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1 June 2011 Screening cervical and oesophageal tissues using optical coherence tomography
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Optical Coherence Tomography (OCT) is a technique that allows imaging tissue in three spatial dimensions. Such a technique makes it possible to examine the subsurface of the tissue. The depth of penetration into the tissue can be tailored by tuning the wavelength of the light source. While in some cases it is desirable to obtain deep penetration of the sample, when scanning for cancerous changes, it may only be necessary to penetrate the first few hundred micrometres. The use of a shorter wavelength, while decreasing the penetration depth, will improve the resolution of the instrument. While images from OCT systems contain speckle and other artefacts, there are methods of evaluating the information by using image processing techniques. Of particular interest is the scattering coefficient that can be derived from the OCT data. Using discriminant techniques on the scattering data (such as principal components analysis), gives a sensitive way of differentiating between changes in structure in the tissue. An extensive data collection was performed on cervical tissue using samples that ranged from normal to invasive cancer. The histopathology of each sample was gathered and was classified from normal to cancer. The scattering profiles of the data were averaged and gradient analysis was performed, showing that for small distances into the sample there is a significant difference between scattering profiles between cancerous and normal tissue. PCA was also performed on the data showing grouping into various stages of cancer.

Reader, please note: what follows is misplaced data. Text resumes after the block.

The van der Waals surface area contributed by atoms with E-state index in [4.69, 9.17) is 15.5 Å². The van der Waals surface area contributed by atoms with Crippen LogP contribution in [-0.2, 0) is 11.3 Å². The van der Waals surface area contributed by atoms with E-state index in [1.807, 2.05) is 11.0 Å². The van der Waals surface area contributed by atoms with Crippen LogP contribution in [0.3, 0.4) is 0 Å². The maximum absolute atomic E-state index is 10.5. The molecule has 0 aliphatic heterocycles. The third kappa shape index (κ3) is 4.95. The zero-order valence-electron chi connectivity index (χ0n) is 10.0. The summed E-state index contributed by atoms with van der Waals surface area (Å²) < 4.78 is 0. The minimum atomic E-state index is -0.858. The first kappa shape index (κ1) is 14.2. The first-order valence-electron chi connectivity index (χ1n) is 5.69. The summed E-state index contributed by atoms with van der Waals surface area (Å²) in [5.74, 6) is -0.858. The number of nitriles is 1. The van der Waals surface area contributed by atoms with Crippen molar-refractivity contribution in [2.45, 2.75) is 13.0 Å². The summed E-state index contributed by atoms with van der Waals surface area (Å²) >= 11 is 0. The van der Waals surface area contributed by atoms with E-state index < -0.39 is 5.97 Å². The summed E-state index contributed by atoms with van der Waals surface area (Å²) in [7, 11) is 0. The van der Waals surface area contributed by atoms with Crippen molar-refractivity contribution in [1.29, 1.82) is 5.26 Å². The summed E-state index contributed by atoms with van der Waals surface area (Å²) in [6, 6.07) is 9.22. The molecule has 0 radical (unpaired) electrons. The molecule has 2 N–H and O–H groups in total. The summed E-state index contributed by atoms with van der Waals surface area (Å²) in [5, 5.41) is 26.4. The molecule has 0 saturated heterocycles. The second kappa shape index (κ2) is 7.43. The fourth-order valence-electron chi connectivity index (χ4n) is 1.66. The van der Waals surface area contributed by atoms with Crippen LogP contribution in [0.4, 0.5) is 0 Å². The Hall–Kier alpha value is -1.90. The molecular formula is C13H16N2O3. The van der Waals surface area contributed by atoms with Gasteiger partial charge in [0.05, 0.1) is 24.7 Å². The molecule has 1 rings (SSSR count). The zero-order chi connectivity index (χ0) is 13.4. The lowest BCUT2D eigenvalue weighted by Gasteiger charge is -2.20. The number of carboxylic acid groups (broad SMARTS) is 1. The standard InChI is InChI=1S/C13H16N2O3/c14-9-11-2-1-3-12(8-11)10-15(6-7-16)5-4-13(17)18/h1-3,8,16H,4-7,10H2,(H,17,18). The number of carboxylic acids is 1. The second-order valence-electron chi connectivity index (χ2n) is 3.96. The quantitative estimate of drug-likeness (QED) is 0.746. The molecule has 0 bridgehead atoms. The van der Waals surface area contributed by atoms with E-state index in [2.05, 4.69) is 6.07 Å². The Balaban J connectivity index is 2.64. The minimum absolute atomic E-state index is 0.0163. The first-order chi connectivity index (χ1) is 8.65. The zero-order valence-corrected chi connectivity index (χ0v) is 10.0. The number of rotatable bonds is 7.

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Gavin R. G. Erry, Florian Bazant-Hegemark, Mike D. Read, and Nicholas Stone "Screening cervical and oesophageal tissues using optical coherence tomography", Proc. SPIE 8091, Optical Coherence Tomography and Coherence Techniques V, 809122 (1 June 2011);

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